Please excuse the length of this blog post; I didn’t have time to write a shorter one…
(This photo has absolutely nothing to do with the post which follows it: it’s just here to lull you into the false sense of security that this post will have anything at all to do with fashion…)
Remember my trip to London/Kent last month? The one that lasted just four days in real time, but which seems to have dragged on for at least four years in blog time? In my last post from that trip, I mentioned that while our journey TO the south of England was pretty uneventful, the return trip was filled with THE DRAMA. And now I will tell you aaaallll about it. This is a long one, folks: I’d say you might want to grab a coffee, but honestly, I think you might need something stronger. I know I do.
So! As you might recall, Terry and I had picked up a hire car at Gatwick airport, and driven it into London, and then on to Kent, where we were staying with Terry’s brother for a few days. On the way back, we planned to make the same journey in reverse, only without the whole “London” bit: so we’d go directly from Kent to Gatwick, and drop off the car there before catching our flight home. What could possibly go wrong? [/FORESHADOWING]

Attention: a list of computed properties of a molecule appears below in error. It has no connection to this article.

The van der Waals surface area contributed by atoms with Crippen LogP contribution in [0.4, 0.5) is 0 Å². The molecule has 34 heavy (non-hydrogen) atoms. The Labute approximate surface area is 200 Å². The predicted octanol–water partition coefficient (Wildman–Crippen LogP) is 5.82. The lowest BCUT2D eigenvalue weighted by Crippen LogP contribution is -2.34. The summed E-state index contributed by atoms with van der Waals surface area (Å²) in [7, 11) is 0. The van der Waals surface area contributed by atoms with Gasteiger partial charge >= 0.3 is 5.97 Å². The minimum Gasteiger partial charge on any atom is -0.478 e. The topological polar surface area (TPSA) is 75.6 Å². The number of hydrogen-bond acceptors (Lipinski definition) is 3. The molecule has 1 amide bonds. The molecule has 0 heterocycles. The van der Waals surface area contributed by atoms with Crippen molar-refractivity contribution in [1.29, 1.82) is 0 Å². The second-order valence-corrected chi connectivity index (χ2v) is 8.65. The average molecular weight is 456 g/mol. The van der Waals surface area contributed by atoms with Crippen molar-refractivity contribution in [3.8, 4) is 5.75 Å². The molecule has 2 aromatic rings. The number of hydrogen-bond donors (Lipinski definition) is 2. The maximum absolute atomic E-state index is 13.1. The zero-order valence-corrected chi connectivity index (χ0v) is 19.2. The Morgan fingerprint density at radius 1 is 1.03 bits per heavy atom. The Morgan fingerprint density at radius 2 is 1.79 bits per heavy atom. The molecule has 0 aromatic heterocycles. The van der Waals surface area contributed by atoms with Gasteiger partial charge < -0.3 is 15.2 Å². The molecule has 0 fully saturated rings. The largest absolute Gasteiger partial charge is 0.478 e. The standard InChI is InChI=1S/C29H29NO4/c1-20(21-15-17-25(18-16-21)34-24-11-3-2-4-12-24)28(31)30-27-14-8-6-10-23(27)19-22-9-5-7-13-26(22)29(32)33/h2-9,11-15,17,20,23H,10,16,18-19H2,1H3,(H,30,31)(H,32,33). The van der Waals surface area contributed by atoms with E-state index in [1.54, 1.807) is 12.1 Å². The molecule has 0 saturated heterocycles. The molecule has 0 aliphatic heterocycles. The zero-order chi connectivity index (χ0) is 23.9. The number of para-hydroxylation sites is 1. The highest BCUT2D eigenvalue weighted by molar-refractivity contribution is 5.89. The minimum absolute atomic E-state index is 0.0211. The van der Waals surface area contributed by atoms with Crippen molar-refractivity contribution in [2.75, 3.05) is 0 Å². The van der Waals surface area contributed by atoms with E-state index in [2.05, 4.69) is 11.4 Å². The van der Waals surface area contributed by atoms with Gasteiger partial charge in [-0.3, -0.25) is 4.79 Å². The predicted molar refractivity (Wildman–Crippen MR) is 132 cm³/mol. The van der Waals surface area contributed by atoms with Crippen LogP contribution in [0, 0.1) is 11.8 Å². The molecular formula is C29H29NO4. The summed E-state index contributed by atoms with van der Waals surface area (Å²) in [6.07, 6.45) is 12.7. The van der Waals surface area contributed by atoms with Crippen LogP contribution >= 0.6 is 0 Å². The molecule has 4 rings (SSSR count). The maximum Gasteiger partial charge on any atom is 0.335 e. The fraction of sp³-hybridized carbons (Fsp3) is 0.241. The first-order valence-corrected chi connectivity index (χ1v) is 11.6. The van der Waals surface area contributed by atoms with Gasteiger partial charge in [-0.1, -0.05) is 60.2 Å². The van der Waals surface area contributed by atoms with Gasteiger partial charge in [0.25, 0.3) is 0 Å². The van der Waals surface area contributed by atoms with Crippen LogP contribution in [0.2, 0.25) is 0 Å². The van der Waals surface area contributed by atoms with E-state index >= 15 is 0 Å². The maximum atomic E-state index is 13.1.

Accompanying us on the flight to Edinburgh were Terry’s brother John, and his fiance Jolene, who’d also spent the weekend in Kent. Jolene had spent the final day of the trip with her brother in London, and was going from there straight to the airport. Terry, John and I, meanwhile, would drive to Gatwick in the hire car, and meet Jolene at check-in, after which we’d have plenty of time for a nice cup of coffee and a catch-up, before making our leisurely way to the gate. Or so we thought.
In order to avoid any last-minute panicking, we set off for the airport in plenty of time, allowing a good half hour more than our already-generous estimated journey time. Because of that, when traffic on the M20 suddenly ground to a halt, we weren’t too worried. We had plenty of time! Tons of it! The traffic would start moving soon, and we’d be on our way, no problem!